Basic Behavior Management
Many parents come to the pediatrician or another family physician with complaints about their children's behavior. This is especially common among parents of toddlers, when they begin to assert themselves and their wills. Now is the time to start basic behavior management because it becomes more difficult and less successful as children get older. The following guidelines can help parents make changes in their children's behavior.
Changing a child's behavior is an adult's work
It's important to understand that managing behavior requires a lot of work on the parent's part. To do something occasionally or to give up too quickly is a waste of your time and is confusing to your child. The time and energy invested now will provide many benefits for years to come.
Keep it simple, keep it quick, keep it coming
Begin with reasonable expectations for your child, considering his or her age, developmental level and any health concerns particular to the child. Be very specific about what you want your child to do. "My child doesn't listen" is the most common parental complaint, but it is unclear. Children usually listen to what their parents say, but choose to disobey. Try saying, "When mom says stop, you stop." This is much more clear to your child. He or she knows exactly what is expected. The more simple and specific the request, such as "No hitting," the more likely your child will obey.
Pick the right place to start
Choose one behavior to work on first. Chances for success are better if you focus on one at a time. Start with a behavior your child can change, but not the one that happens most often. Choosing a behavior that happens every day but not many times a day offers a better opportunity to reward good behavior and provide consequences for undesirable behavior. When your child is successful, he or she is more motivated to continue working.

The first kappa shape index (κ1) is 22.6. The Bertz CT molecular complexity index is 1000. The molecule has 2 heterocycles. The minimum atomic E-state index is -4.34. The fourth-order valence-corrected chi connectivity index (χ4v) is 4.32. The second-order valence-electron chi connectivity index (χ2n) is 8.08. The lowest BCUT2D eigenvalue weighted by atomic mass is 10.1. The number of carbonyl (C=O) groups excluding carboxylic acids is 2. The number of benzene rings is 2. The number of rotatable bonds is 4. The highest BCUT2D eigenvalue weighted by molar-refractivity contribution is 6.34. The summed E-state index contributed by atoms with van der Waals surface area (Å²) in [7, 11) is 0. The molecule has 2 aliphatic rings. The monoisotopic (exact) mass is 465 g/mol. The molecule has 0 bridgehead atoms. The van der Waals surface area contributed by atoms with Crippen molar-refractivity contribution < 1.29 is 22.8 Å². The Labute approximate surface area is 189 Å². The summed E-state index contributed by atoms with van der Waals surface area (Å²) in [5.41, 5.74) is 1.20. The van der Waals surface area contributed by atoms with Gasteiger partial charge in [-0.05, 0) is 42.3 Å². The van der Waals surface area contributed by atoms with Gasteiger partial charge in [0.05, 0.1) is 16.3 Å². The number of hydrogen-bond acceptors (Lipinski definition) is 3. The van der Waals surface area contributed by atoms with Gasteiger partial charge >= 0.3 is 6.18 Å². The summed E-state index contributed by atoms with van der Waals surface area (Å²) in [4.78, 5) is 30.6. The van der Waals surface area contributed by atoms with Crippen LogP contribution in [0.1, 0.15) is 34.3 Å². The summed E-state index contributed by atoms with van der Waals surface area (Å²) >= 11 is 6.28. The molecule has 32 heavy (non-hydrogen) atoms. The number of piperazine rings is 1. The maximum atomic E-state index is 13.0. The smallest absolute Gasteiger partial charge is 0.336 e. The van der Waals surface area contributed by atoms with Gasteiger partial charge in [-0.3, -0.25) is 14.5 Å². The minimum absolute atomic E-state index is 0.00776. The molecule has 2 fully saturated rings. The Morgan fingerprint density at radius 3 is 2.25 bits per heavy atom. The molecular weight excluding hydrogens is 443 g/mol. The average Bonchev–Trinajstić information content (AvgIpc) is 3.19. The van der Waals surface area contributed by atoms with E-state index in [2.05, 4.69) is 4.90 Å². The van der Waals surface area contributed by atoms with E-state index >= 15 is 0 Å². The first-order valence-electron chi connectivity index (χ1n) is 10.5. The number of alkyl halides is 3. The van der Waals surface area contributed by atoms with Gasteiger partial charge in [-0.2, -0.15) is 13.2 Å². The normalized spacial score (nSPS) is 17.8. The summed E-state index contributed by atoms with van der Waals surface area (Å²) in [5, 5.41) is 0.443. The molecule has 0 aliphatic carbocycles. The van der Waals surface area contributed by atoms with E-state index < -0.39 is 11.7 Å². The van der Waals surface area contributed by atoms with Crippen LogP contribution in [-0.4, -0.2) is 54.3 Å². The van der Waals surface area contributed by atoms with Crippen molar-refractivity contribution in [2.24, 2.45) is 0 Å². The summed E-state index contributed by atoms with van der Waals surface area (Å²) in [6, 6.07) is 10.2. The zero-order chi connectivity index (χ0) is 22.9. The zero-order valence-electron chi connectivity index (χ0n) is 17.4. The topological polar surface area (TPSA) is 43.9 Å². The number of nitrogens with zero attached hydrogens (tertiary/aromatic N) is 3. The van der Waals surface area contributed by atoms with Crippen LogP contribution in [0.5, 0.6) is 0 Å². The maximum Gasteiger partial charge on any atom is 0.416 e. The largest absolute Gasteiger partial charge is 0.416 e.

Provide immediate feedback
Responses to behaviors, both positive and negative, must happen quickly. Children have short attention spans and their memories are still developing. Children age 4 and younger need acknowledgement of their efforts more frequently. They also need more reminders of what they are trying to change. It's OK for you to say, "Remember you are working on not hitting," several times a day. Preventing an undesirable behavior is better than providing a consequence after it has occurred. It also may help your child find another way to manage the difficulty. Suggesting another way to handle the situation is even better.
Increase the chances for success
Help your child as much as possible by keeping him or her out of situations in which he or she is likely to fail. If your child cannot be in the grocery store without crying for a candy bar, then he or she is not ready for the store.
Consistency is the most important part of managing behavior. If you give a time-out for hitting sometimes, but not every time, your child will think it's worth a try. If your child doesn't know for sure, then he or she doesn't know change is necessary. Remember, your child will challenge you when youÍre tired, sick, on the phone, with company, in the car, in a restaurant or at the grocery store. Being prepared to leave the shopping cart in the middle of the aisle and leaving with your child is difficult, but it sends a strong message: Changing this behavior is so important that youÍre willing to forego something you are doing in order to achieve it.
When simple, quick and consistent attempts to change behavior fail, it may be time for professional help. If you're struggling with serious behavior problems on a daily basis and tips like these don't help, your pediatrician and other primary care doctors can help by referring your family to pediatric behavior management specialists.
The Temper Tantrum Clinic is part of the Child and Adolescent Psychiatry and Behavioral Medicine Center at Children's Hospital of Wisconsin. It serves parents and their children ages five and younger who have severe behavior problems, which we see in their temper tantrums.
Kimberly Gerlach, LCSW, CTS, Child and Adolescent Psychiatry and Behavioral Medicine Center, Children's Hospital of Wisconsin.